HomeOpinion & AnalysisLettersFunding women’s innovative projects revs Africa’s economy

Funding women’s innovative projects revs Africa’s economy


DESPITE Africa’s informal sector employing more than 80% of the workforce, it receives little or no attention when it comes to government policy implementation.

This neglect leaves it exposed to the ravages of unavailable financing or expensive credit which slows down the achievement of the sector’s full potential in growing the various economies.

While this is the general view, it gets even worse for women-owned enterprises which struggle from age-old patriarchal approaches to doing business as well as the delicate balancing act that women have to innately learn since they are the ones who also run their homes in many cases.

Despite all these challenges, women in business have a big role to play in a post-COVID-19 Africa and could significantly reduce the continent’s high dependence on imports of essential food, medical and pharmaceutical items.

As we rebuild our economies after COVID-19 and seek to turn vulnerabilities into opportunities, let us recall that intra-Africa trade is still very low at less than 20% and that women entrepreneurs have a big role to play in boosting this.

Reduced economic activity stemming from lockdowns, curfews and disruptions in international trade have affected the region immensely.

Today, in Rwanda for example, women entrepreneurs head more than 42% of enterprises. They contribute 78% in cross-border trade, and cross-border trade contributes 30% to the gross domestic product.

Women need to be empowered as a pathway for achieving sustainable development goals.

Women with sound and innovative business projects in Rwanda are supported to acquire start-up capital from financial institutions through guarantee and grant facilities.

With the pandemic, women are suffering more leading to decreased output.

The disproportionate and negative impact of the pandemic on women and girls, especially in the economic sphere, creates a need to place women at the centre of all response initiatives.

Women should be agents of change for socio-economic transformation, and when their economic development is bolstered, it has a favourable net effect on the welfare of their

With the challenges accompanying small businesses stymying their growth, women suffer the brunt of it all since they also have to juggle several other balls in a continent which is home to 16% of the world’s population.Further Afrika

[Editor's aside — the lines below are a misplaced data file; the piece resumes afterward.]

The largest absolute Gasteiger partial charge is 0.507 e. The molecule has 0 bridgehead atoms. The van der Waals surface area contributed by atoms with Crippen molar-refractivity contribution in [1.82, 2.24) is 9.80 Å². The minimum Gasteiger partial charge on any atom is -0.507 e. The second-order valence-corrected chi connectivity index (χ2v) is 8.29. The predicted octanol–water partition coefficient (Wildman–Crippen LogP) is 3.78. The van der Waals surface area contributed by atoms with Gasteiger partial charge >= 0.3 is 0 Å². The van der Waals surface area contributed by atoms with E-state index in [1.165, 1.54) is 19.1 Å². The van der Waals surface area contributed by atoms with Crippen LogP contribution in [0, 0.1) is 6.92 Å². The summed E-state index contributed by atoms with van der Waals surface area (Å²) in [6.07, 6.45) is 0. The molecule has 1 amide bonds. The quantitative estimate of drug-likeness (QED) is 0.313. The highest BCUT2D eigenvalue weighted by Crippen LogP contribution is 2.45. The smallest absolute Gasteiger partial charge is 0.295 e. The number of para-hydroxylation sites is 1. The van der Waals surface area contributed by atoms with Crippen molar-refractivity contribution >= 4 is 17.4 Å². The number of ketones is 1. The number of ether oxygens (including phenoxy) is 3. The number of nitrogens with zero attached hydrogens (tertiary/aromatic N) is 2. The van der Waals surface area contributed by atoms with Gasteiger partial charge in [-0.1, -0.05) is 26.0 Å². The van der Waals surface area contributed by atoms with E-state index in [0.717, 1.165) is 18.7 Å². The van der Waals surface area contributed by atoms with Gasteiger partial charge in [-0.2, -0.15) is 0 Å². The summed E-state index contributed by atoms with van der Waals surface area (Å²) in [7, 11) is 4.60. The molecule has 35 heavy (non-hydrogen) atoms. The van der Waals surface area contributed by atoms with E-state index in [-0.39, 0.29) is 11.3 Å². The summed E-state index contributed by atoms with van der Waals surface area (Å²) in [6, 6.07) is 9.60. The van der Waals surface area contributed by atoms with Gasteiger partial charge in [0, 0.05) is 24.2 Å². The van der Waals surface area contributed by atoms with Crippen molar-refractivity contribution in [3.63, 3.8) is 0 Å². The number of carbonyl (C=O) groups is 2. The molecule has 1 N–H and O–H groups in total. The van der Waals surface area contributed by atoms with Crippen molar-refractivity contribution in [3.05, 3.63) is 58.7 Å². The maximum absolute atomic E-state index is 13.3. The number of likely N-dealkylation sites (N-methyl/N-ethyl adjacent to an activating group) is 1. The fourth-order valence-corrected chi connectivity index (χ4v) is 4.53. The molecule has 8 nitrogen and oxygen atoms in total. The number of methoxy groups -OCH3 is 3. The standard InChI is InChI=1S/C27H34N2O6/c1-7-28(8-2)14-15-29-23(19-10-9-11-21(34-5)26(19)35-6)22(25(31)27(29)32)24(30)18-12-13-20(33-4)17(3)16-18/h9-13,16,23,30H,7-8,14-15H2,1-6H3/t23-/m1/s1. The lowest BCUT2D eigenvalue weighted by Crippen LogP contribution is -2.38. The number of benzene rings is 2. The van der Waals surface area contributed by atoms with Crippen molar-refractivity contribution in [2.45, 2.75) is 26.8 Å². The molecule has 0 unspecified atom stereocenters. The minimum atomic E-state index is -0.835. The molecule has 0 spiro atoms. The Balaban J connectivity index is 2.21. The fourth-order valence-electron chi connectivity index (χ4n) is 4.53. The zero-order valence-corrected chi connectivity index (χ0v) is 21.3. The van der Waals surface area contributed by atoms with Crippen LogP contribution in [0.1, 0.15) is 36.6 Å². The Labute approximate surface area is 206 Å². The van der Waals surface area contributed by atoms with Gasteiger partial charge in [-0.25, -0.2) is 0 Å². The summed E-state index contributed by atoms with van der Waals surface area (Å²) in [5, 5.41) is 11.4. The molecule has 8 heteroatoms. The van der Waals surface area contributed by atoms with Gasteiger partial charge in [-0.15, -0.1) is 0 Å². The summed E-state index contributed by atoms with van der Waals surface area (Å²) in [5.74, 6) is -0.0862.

Never stop dreaming, always search for answers

LIFE is Zimbabwe has for more than two decades, been unbearable.

Despite these circumstances, we do not need to give up. Giving up should be at the back of our minds.

You have a purpose for living. When you were born, there was a purpose assigned for you to accomplish.

You have discovered that you live to be an entrepreneur, to bring unique solutions in our African continent and humanity.

How awesome it is discovering your purpose? Living a meaningful life and fulfilling your destiny, did you know that the world has been waiting for you to manifest your uniqueness and fit in the part of the puzzle called life?

Be proud of who you are. Despite hurdles and challenges, press on and move forward. As you are doing so, a better you is being revealed. Have you noticed that when you lack ingredients, you tend to be creative to make sure you cook tasty food?

In the midst of the challenge of having less ingredients, it can make you understand things you didn’t know about before.

Scientists discover things when they focus their minds to searching for solutions to problems societies face at any given time.

So entrepreneurs, never stop being creative, take time to ponder and think how they can make things better.

Challenge the normal and see how it can be improved to serve humanity better.

Even the solution you found before needs constant improvement. Never stop dreaming and searching for more, fulfil your destiny.

Rise up Zimbabwe! Simuka Zimbabwe! Phakama Zimbabwe! It is your time to shine!Mai Ruru

Mugabe was a saint, after all

WHILE we all agree that the late former President Robert Mugabe had his own shortcomings. But, to be honest, I believe we were better off under his leadership because the rate of corruption, abductions, torture and killing of unarmed civilians was not all that rampant.

Mugabe left the presidency with people affording to buy bread on a daily basis and almost everything was affordable and we all had the best Christmas holidays ever between 2009 and 2013.

Then in came the so-called new dispensation, which pushed Mugabe, a saint, out of power.

All they wanted was to access State coffers, and we were fooled to believe the propaganda that they were just targeting criminals surrounding Mugabe.

Five years down the line, vultures have encircled the carcass. It is now free-for-all.

The coming in of President Emmerson Mnangagwa actually made sure the power grabbers would enslave the people of Zimbabwe because they are working for nothing.

How do we explain that a degreed teacher earns $32 000? That same teacher is expected to send his/her child to a boarding school, forking out US$500.

We are not in a war situation where our inflation rate has raced to 96,4% and the new dispensation still claims that there is no crisis in Zimbabwe.

The price of a two-litre bottle of cooking oil rose from US$2,70 to US$7 last week.

Since Mnangagwa’s ascendancy to power, the country has now become breeding ground for thieves who are aware that they will never face justice because the country is an animal farm where some animals are more equal than others.

Mnangagwa’s leadership has been dogged by policy inconsistencies. The centre no longer holds and all those in Zanu PF cannot dispute that.

It is now clear that Mnangagwa and his cronies need to be replaced as a matter of urgency. Chief Chiduku

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